On the other side of the worst that can happen, God gives new life.  It also doesn’t mean that this new life will be without stress or trouble.  In an article about the gospel for survivors of abuse and trauma, Shelly Rambo teaches that even after the resurrection, life can remain difficult.1 This also was true for the disciples and these women.  They would themselves face persecution and disbelief, the churches they founded would go through tension and division.  Life was new, but often difficult.  Maybe that's why, in verse 8, Matthew tells us that the women left the tomb quickly, he says, with "fear and great joy."  Not either fear or great joy, but somehow both at the same time.

On the one hand, too many redemption stories are all joy and no fear. "My life was rotten," goes this kind of testimony, "full of sin and sorrow.  Then I found Jesus, and ever since all my troubles are gone!"  Pardon me if that just doesn't ring true.  Don't get me wrong.  I have new life in Christ—thank God, I do.  I've also still got my share of troubles.  How about you?  Resurrection isn’t an end to troubles; it’s new life in the midst of troubles.

On the other hand, too many people's stories are all fear and no joy. Yeah, life may always be difficult.  But if Christ is risen—and he is!--then fear and negativity don’t have to control our behavior.  A new power has been unleashed in our lives—the power of love, the power of forgiveness, and trust in the goodness of God.  After all, on the other side of the worst that can happen, God gives new life.


Here's another piece of the story: Jesus didn't just tell the women not to be afraid, he also gave them something to do.  He said, "Go and tell my brothers to go to Galilee—I’ll meet them there."  Having something to do makes us feel less afraid, like we're part of the solution rather than part of the problem.  And the mission hasn't really changed since that first Easter.  The mission Jesus gave the women, the mission Jesus gives the church today, is to go and tell, to bear witness that on the other side of the worst that can happen, God gives new life. 

But in some ways, I think those women had it easier than we do. All they had to say was, "Jesus is risen!" and everyone said, Really? He's alive again—that's amazing!  It was new news to them.  Try saying "Jesus is risen" to someone today--they'll probably yawn and mumble, "Uhh, yeah, I've heard that."  It's not that people haven't heard it before; you'd be hard pressed to find anyone who's never heard that Jesus rose from the dead.  It's that they've never really heard it, haven't seen how it matters to them.  They haven't made the connection between Jesus being risen from the dead and not having to live such fearful lives. 

And what is that connection? What might we go and tell people that would change their lives, the way what the women had to say changed the disciples' lives?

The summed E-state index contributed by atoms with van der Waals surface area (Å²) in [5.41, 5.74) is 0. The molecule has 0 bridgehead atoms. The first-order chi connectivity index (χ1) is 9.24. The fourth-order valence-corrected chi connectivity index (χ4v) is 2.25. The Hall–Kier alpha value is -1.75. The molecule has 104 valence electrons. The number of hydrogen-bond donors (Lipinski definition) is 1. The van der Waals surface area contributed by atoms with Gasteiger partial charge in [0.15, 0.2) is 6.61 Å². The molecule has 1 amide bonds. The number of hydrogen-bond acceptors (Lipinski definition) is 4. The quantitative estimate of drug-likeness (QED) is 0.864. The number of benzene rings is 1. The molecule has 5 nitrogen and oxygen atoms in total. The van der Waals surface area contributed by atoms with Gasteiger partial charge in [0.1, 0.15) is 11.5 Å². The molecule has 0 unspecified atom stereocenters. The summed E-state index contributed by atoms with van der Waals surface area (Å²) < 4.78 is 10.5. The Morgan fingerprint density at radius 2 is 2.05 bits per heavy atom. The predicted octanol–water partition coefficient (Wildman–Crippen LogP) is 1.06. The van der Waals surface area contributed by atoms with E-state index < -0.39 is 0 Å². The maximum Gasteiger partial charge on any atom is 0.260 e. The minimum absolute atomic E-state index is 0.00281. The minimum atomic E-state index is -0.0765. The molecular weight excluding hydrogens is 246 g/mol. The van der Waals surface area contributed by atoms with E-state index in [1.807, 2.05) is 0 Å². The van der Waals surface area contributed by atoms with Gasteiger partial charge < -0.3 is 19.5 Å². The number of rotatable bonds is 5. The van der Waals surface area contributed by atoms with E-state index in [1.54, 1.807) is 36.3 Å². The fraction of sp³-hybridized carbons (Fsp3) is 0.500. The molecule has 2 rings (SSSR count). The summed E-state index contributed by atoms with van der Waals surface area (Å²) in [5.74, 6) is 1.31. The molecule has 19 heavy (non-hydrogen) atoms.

• Well, we could go and tell people Easter means that God has power over death. Not that we won't die—we all die, even Jesus died. But God still has power over death. Back in 2008 I had three funerals during Holy Week, one of them for a 27 year-old man who was murdered and one for a baby that lived just two hours. The following week I had the funeral of a 40 year-old wife and mother of two, one of my best friends in all the world. Since I've been pastor of Maple Grove, I have officiated at 76 more funerals. Death is, in many cases, the worst that can happen. If I did not believe in my heart that God has power over death, I couldn't do all those funerals. I'd give up. Maybe you, too, know someone who is surrounded by sorrow and death, weighed down by a grief that will not shake. Well, maybe you could tell them our news. It won't give them their same old life back, of course, and it won't mean a new life without trouble. But it is quite a piece of good news—that in raising Jesus from the dead, God has power over death. On the other side of the worst that can happen, God gives new life. Fear not!

  • Or how about this: go tell people Easter means their story is never over. The women came that morning expecting only to tend to Jesus' body. They thought that with his death, his story, and their story with him, were over, that theirs had been a noble effort, but evil had won again. But their story was not over. In fact, he told them to go to Galilee to start a whole new chapter. Do you know anyone who thinks their story is over? When a spouse or child dies, it feels like your story is over. When you lose your job or don't get into the school you dreamed of, it feels like your story is over. When you have to move to a nursing home, or when friends turn again you, or things just change too much, it feels like your story is over. But Easter means that the story is never over. No, it won’t be the same old story you used to have. It may not be an easy story. But it isn't over. If God can raise Jesus from the dead, who knows what God can do for you? On the other side of the worst that can happen, God gives new life. So fear not!